Two weeks ago, Umar Muhammed caught a suspected Boko Haram member who was trying to enter the northeastern city of Maiduguri with a bomb.
“I grabbed him and took him to my commander,” Mohammed said in his native Kanuri language. Security forces detonated the explosive.
The 32-year-old is a member of the Civilian Joint Task Force, a volunteer militia officially authorized by the Borno state government in 2013 to help tackle Boko Haram. The extremist sect has ravaged northeastern Nigeria and the Lake Chad region for seven years. The insurgency has killed more than 20,000 people and forced another 2.7 million from their homes.
An ongoing regional and Nigerian military offensive has weakened Boko Haram and pushed them out of many urban areas. The Civilian JTF, and about a dozen other vigilante groups around the northeast, played a pivotal role in turning the tide.
They defended their communities from raids and detained hundreds of suspected terrorists to hand over to the military. Some of the Civilian JTF have even attacked Boko Haram camps alongside the military and rescued female captives.
Know the enemy
Along with the operations team, the Civilian JTF has an intelligence unit made up of about 100 undercover agents stationed across the country. They wear plainclothes, gathering intelligence about the insurgents to share with the army.
“We know Boko Haram better than the army does,” says an official in the intelligence-gathering arm of the Civilian JTF who requested his name not be used.
Some in Maiduguri claim Boko Haram is more afraid of the Civilian JTF than it is of the Nigerian army.
Boko Haram certainly saw the threat. As militants seized territory in the northeast in 2014 and 2015, they executed men in large numbers and razed villages, warning people not to cooperate with the government.
Some of the Civilian JTF members still patrol the streets of Maiduguri with machetes, hunter’s rifles and an assortment of homemade weapons.
“The Civilian JTF are the saving grace for us in Borno State, in fact in northeast Nigeria. Without their efforts, the Boko Haram insurgency wouldn’t have been put down by now,” said Bulama Mali Gubio, a leader of the Borno State Elders Forum. “They organized themselves from each ward from the city and some of the major towns and started fighting their own friends, their own colleagues who were members of the Boko Haram.”
The city of Maiduguri, known for decades as the “city of peace,” is much safer than it has been in recent years.
Business owners are re-opening shops and students are returning to school. Once abandoned gardens are back in full bloom along the roadside.
The curfew fluctuates between nine and ten at night, a stark contrast to the dusk-to-dawn curfews of recent years.
Looking for recognition, incorporation, compensation
Civilian JTF members are beginning to wonder what the Nigerian government will do with them once the war is over.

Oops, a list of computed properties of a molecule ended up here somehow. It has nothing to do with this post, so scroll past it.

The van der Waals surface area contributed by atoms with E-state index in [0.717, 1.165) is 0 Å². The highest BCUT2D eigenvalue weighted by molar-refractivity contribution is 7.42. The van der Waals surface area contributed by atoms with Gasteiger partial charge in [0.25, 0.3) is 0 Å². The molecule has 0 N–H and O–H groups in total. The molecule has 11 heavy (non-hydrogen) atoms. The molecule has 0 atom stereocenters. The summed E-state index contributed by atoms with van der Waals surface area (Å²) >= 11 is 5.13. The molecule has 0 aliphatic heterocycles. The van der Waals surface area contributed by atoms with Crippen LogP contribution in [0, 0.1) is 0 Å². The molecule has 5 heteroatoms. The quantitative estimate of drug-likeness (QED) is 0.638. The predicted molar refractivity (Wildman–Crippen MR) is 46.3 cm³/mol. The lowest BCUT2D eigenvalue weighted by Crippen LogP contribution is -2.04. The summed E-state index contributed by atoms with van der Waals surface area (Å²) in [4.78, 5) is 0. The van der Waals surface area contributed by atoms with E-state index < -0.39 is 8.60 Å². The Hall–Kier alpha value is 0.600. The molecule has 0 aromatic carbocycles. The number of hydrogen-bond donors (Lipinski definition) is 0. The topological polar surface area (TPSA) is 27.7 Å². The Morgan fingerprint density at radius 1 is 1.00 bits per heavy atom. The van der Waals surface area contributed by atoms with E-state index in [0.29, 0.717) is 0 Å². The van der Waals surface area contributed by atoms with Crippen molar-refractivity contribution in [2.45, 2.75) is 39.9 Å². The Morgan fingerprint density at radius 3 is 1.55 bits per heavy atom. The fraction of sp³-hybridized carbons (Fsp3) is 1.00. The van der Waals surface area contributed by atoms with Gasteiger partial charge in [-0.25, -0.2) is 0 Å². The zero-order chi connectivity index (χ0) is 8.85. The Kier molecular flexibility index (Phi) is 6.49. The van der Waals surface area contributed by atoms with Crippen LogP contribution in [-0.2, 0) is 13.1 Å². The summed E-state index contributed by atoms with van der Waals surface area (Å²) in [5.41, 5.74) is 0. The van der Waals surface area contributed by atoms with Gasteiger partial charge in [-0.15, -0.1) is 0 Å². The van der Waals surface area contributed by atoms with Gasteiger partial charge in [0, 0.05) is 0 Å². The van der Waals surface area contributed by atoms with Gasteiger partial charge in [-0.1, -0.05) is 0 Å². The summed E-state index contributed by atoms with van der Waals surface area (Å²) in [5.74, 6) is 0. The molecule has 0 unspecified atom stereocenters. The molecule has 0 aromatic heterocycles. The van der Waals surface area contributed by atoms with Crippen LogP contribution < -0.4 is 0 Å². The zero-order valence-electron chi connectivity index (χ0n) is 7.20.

“They have protected the integrity of this country so they should not be dumped by the government. Government should come in and help the members of CJTF,” said Abba Aji Kalli, the Civilian JTF state coordinator.
Boko Haram has killed about 300 CJTF members, Kalli said. Two weeks ago, a suicide bomber nearly invaded his home in Maiduguri.
“We’re facing a lot of risks but up to now government has not considered us. Government has not done anything to see that the welfare of the members of CJTF are protected,” he said.
In 2013, the Borno state government officially adopted the Civilian JTF, giving members uniforms and promising to pay them a monthly stipend of about $100. Nearly 2000 of them got some military training.
But today, they say they are not getting paid and rely on handouts and what work they can find. Muhammad, like many CJTF members, never finished secondary school. He drives a truck, transporting diesel.
He and other Civilian JTF members want to enter the security forces and law enforcement agencies, such as the road safety task force and customs patrol. Nigerian President Muhammadu Buhari has said he supports this idea.
The allocations are already taking place. In June, 350 Civilian JTF members joined the Nigerian army after they passed through the recruitment process. Last year the state security service accepted about 30 CJTF.
Abandonment could be costly
The question is -- are there enough jobs for all 26,000 registered members of the Civilian JTF?
Community leaders like Bulama Mali Gubio are worried.
“They now know how to handle arms and ammunitions. They are trained in the art of warfare. If after the insurgency you abandon them, then you are planting another seed of discord. They have sacrificed their lives,” Gubio said. "That’s why we’ve been arguing with the government to make sure that something is quickly put in place before the end of the insurgency.”
Gubio proposes that the government give Civilian JTF members plots of land and assist them in getting married in a similar manner that the government of Kano State Nigeria coordinates weddings for residents through its Sharia enforcement agency.
But some Civilian JTF members have other plans.
“I’m a student and I know what I’m doing in my life,” said Haruna Issa, a Civilian JTF member eager to resume his computer science studies at the state university.
Issa, a soft-spoken 20-year-old, recounts with fierce pride his work in the Civilian JTF. He said he looked Boko Haram members eye-to-eye while handing them over to security forces.
He's not asking for a job, but he said he hopes the government recognizes them when the fight is over.